It’s the drama of humanity where so many are needlessly destroyed by pride.Report

  6. Avatar Sam M says:

    “1. It’s just not enough to buy into for the next five decades or so I have on earth,”

    Well. just keep in mind that “The Man with the gray Flannel Suit” was written in 1995, not 2005.”The Secret Life of Walter Mitty” was written in 1939. So if life was exciting at the time, someone forgot to tell the people living it.

    “2. Given the slow-motion collapse of the economy, the natural environment, the American dream, a sane government and meaningful politics, defending the status quo seems, in itself, a tad reactionary and unrealistic.”

    So can you point to an era in which the environment, the government, the status quo and the economy were better, more sane, and more worth defending? Take a look at, say, Pittsburgh in 1920, 1930, 1940, 1950, 1960, etc. Right now I live near the Allegheny National Forest, which has one of the most valuable and beautiful stands of hardwoods in the world. In the 1920s, the land was so heavily deforested it was known as the Allegheny Brush Heap, and mostly it was known for uncontrillable forest fires, and topsoil sliding down the mountains into the Allegheny River.

    Last night I was up feeding a baby at 2 am and I saw a documentary about Daniel Ellsberg and the release of the Pentagon Papers. Everything about that era makes me glad I didn’t live it in. Yeah, OK, they had the Rolling Stones and it was probably more fun to hitchhike across the country and eat at local diners instead of Arbys. But other than that, my world is cleaner, less corrupt, more sane and… get this… MORE EXCITING.

    The vast majority of people in 1969 had little access to books, movies, television, travel, far-flung family, natural wonders and just about anything else. I bet, right now, you could afford a trip to Alaska. The 1969 version of you almost certainly could not, and the idea that a woman would run a business while a man pursued a PhD would be preposterous in about 90 percent of American zip codes. Do you have any black friends? You probably wouldn’t have. In fact, not so long ago, you wouldn’t even be allowed to watch black athletes on television, watch black actors in movies, or vote for a black politician.

    Modernity. Enjoy it. It’s awesome.

    I am ust not sure what excitement you think previous generations had? Factory work? Farming? The idea that people were excited to do these things strikes me as extremely dubious. I guess life was exciting for Hemingway, but as a very dear college friend pointed out to me, remember, Hemingway killed himself.Report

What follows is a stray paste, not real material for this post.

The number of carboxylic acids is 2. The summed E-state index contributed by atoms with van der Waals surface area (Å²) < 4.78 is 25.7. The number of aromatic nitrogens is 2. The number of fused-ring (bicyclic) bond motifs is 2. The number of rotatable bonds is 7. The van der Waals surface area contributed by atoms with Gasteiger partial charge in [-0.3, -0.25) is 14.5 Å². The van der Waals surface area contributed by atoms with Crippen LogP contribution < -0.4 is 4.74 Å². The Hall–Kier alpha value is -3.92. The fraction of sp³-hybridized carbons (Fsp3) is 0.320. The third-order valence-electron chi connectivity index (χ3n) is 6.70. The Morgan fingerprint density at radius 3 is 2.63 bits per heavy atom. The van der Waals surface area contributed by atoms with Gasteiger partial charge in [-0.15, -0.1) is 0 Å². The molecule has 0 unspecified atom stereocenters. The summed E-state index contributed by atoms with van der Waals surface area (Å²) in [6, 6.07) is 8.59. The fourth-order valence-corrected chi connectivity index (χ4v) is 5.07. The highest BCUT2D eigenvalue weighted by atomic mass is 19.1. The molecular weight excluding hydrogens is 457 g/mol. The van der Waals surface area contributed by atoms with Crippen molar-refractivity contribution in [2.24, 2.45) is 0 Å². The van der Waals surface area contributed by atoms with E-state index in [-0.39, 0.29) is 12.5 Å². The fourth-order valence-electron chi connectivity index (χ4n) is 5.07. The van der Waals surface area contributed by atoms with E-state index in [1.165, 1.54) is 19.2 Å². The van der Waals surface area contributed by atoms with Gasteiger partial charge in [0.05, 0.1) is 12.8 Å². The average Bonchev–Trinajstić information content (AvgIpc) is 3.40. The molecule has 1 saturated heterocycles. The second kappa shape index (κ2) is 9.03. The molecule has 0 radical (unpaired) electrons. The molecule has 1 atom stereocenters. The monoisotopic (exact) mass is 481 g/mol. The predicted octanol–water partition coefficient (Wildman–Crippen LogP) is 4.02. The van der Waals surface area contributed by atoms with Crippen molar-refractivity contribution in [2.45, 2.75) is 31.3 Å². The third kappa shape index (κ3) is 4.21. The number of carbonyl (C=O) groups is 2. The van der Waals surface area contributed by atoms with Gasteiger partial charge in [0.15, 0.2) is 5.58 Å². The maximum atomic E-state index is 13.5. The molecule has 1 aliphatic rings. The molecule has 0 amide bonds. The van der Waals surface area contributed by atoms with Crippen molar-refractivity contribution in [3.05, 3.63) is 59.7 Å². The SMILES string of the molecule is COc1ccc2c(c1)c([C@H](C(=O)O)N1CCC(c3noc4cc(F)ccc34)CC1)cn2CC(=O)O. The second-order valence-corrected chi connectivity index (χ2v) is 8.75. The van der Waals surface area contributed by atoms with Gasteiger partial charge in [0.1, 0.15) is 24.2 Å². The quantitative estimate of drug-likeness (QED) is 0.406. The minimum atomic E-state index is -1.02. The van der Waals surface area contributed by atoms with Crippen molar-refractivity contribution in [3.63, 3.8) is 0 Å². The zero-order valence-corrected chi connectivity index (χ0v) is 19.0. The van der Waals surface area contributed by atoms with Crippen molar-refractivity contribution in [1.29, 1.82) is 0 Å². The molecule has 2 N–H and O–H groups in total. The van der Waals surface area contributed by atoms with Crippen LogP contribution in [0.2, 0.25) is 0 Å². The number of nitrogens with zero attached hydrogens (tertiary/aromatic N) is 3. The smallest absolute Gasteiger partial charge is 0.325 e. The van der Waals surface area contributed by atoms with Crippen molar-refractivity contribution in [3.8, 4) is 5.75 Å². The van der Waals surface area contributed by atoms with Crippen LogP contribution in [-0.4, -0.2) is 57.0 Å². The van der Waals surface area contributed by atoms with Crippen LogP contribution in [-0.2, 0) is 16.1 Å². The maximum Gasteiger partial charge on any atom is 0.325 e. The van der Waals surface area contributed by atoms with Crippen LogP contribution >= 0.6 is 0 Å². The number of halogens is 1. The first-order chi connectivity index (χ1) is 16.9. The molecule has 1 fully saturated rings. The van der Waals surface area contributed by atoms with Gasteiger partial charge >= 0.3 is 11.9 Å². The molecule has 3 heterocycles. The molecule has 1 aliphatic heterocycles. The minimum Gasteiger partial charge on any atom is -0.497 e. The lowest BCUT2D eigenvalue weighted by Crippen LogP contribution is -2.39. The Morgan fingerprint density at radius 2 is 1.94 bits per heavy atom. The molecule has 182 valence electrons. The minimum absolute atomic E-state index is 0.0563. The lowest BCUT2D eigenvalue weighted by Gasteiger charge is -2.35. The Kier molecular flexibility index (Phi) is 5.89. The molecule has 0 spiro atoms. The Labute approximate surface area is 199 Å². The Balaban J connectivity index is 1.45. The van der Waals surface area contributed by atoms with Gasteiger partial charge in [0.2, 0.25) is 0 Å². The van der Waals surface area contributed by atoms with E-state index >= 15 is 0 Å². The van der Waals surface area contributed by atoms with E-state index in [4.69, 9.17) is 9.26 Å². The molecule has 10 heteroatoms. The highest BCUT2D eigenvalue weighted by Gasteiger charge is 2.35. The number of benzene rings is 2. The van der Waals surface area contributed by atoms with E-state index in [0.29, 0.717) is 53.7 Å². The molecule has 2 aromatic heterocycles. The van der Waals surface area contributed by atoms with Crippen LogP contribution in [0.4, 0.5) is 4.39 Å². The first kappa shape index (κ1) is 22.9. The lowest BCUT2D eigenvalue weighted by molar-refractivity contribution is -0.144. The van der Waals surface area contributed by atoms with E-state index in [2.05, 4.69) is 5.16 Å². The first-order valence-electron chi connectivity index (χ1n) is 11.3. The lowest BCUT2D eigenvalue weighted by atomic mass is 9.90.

7. Avatar Jason Kuznicki says:

    In short: “Shouldn’t there be more to life than this?”

    You have a family, a house, a steady income, and one of the best educations ever conferred on a human being. If you want something more, get out there and make it. And consider yourself lucky that you get such artistic freedom. Most other generations didn’t, as the others have already noted.Report

  8. Avatar Boegiboe says:

    There’s nothing more I have to add in a general sense to what everyone has said so far (I even sort of agree with Mr. Cheeks, that your ‘anxieta’ [I read ‘ennui’] stems from a disconnect from reality, though Bob and I might disagree on the nature of reality). So, allow me to offer some ideas that I know have helped friends in similar states*:

    1. Write some fiction. Like a novel or a bunch of short stories. You’re a good writer, but you may be overly focused on trying to figure out reality. Fiction allows you to separate reality from fantasy in really helpful ways.
    2. Take a long trip to a foreign country as soon as you and your wife can get away. What languages do you speak? What country’s language had you always thought would be fun (or hard) to learn? Go there for a month or more.
    2+. Join the Peace Corps. I’ve never known anyone who came back from the Peace Corps that didn’t feel infused with a sense of purpose.
    3. Go on a binge with whatever substance suits you (there is real danger in this, of course, of legal problems, injury, or death–but it has helped some people)

    So, I look at those ideas, and I realize they are united by the fact that you, getting your PhD, and your wife, supporting you getting your PhD, cannot do them now. Could it be that you are suffering from the syndrome that causes so many people to end their schooling with the degree A.B.D.?